Nato summit endorses Afghan pull-out
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Leaders of countries with troops in Afghanistan endorsed a plan to exit the Afghan conflict by 2014 at their summit in Lisbon Saturday but they will stay on afterwards in a "supporting role". Afghan President Hamid Karzai signed the deal along with Nato Secretary General Anders Fogh Rasmussen and United Nations Secretary General Ban Ki-moon.
"We have launched the process by which the Afghan people will once again become masters in their own house," Rasmussen told a press conference.
But he added that foreign troops will stay "after transition in a supporting role".
"The direction starting today is clear towards Afghan leadership and Afghan ownership," he said earlier when opening the meeting. "That is the vision President Karzai has set out. It is a vision we share and we will make a reality starting early next year."
Representatives of the 28 Nato member countries and 20 others which contribute troops to the International Security Assistance Force (Isaf) were taking part in the summit. Major aid donor Japan and and UN Secretary-General Ban Ki-moon are also present.
Rasmussen promised that the allies will not desert Afghanistan and that they are involved in a long-term partnership.
But the war is unpopular in Europe and governments are under pressure to bring soldiers home, especially in the light of austerity programmes launched in response to the economic crisis.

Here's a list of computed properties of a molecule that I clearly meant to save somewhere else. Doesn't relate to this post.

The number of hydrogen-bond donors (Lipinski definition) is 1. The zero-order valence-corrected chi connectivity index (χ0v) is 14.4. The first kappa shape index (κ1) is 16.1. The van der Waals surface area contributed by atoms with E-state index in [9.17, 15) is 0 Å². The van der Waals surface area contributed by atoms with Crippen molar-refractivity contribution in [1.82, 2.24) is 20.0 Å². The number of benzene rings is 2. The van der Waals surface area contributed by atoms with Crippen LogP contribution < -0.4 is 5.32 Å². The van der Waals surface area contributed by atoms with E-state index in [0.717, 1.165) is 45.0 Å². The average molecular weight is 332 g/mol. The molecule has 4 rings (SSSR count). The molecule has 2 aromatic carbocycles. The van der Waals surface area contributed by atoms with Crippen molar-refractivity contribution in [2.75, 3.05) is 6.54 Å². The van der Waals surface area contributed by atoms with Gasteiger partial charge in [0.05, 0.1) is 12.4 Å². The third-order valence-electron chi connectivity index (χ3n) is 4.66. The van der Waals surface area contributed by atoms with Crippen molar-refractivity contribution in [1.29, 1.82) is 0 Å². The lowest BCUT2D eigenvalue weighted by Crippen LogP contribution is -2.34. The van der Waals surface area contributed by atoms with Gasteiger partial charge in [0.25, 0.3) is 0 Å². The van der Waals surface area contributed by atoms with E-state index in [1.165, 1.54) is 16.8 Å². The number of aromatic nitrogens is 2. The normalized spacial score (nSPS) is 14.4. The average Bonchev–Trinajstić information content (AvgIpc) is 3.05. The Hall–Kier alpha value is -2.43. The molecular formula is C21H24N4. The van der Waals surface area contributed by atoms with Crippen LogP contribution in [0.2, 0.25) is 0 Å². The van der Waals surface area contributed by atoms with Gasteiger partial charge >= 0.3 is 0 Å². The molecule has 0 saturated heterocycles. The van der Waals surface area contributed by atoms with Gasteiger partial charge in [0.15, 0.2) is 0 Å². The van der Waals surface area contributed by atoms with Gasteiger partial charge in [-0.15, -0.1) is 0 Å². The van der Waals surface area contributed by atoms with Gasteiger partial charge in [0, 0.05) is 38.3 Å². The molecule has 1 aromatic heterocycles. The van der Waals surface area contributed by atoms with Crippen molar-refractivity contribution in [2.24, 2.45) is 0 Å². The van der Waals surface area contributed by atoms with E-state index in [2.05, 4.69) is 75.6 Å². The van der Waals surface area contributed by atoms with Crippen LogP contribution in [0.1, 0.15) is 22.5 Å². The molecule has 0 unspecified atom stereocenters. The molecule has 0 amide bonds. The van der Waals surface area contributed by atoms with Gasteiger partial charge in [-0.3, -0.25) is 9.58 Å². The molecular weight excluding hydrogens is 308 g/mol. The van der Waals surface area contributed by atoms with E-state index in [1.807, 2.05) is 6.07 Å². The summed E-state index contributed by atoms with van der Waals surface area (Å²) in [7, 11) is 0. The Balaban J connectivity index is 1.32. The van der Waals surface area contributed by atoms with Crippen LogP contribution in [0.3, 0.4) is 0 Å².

Karzai this week criticised night raids on Afghan homes and called on the US to scale down military operations, as Obama’s surge – aimed at dealing a serious blow to the Taliban before withdrawal - continues.
Attempts to negotiate with some or all of the Taliban – one of Karzai’s key proposals which has been endorsed by previous international conferences in London and The Hague – have scarcely been mentioned at Lisbon.
Later Saturday Nato representatives meet Russian President Dmitry Medvedev to try and reach agreement for supplies to pass through his territory.
Russia has so far only allowed a one-way transit of non-lethal Nato supplies by train into Afghanistan. Nato is keen to transport weapons, especially as its convoys face frequent attacks in Pakistan.
On Friday the summit agreed to set up an anti-missile shield and invited Russia to link its defensive systems to the grid. The initial US plan for a shield in Europe met vigorous Russian opposition.
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